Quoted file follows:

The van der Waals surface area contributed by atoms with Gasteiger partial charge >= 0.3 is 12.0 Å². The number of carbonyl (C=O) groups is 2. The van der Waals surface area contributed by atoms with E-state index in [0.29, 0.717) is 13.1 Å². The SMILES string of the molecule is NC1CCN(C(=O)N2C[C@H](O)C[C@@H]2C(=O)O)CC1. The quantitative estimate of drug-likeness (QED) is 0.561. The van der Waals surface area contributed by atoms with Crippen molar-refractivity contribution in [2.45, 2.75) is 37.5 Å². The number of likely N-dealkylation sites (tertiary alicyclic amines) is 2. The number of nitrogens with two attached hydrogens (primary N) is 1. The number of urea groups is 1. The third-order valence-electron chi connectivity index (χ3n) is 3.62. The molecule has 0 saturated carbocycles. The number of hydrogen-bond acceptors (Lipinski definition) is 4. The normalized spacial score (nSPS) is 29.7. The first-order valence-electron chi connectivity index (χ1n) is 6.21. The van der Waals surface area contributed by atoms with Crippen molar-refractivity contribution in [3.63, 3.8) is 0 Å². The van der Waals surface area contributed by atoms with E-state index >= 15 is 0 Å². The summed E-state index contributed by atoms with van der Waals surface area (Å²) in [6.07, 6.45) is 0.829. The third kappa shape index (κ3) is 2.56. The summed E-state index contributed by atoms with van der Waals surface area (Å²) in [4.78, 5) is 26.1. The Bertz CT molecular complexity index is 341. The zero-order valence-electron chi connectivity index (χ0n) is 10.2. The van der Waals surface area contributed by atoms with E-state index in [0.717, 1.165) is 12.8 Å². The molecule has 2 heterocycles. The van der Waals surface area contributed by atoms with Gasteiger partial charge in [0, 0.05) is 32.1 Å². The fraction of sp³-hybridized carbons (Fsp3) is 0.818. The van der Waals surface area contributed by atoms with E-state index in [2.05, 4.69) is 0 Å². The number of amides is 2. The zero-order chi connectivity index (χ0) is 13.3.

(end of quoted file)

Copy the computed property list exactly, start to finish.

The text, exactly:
The van der Waals surface area contributed by atoms with Gasteiger partial charge >= 0.3 is 12.0 Å². The number of carbonyl (C=O) groups is 2. The van der Waals surface area contributed by atoms with E-state index in [0.29, 0.717) is 13.1 Å². The SMILES string of the molecule is NC1CCN(C(=O)N2C[C@H](O)C[C@@H]2C(=O)O)CC1. The quantitative estimate of drug-likeness (QED) is 0.561. The van der Waals surface area contributed by atoms with Crippen molar-refractivity contribution in [2.45, 2.75) is 37.5 Å². The number of likely N-dealkylation sites (tertiary alicyclic amines) is 2. The number of nitrogens with two attached hydrogens (primary N) is 1. The number of urea groups is 1. The third-order valence-electron chi connectivity index (χ3n) is 3.62. The molecule has 0 saturated carbocycles. The number of hydrogen-bond acceptors (Lipinski definition) is 4. The normalized spacial score (nSPS) is 29.7. The first-order valence-electron chi connectivity index (χ1n) is 6.21. The van der Waals surface area contributed by atoms with Crippen molar-refractivity contribution in [3.63, 3.8) is 0 Å². The van der Waals surface area contributed by atoms with E-state index >= 15 is 0 Å². The summed E-state index contributed by atoms with van der Waals surface area (Å²) in [6.07, 6.45) is 0.829. The third kappa shape index (κ3) is 2.56. The summed E-state index contributed by atoms with van der Waals surface area (Å²) in [4.78, 5) is 26.1. The Bertz CT molecular complexity index is 341. The zero-order valence-electron chi connectivity index (χ0n) is 10.2. The van der Waals surface area contributed by atoms with E-state index in [0.717, 1.165) is 12.8 Å². The molecule has 2 heterocycles. The van der Waals surface area contributed by atoms with Gasteiger partial charge in [0, 0.05) is 32.1 Å². The fraction of sp³-hybridized carbons (Fsp3) is 0.818. The van der Waals surface area contributed by atoms with E-state index in [2.05, 4.69) is 0 Å². The number of amides is 2. The zero-order chi connectivity index (χ0) is 13.3.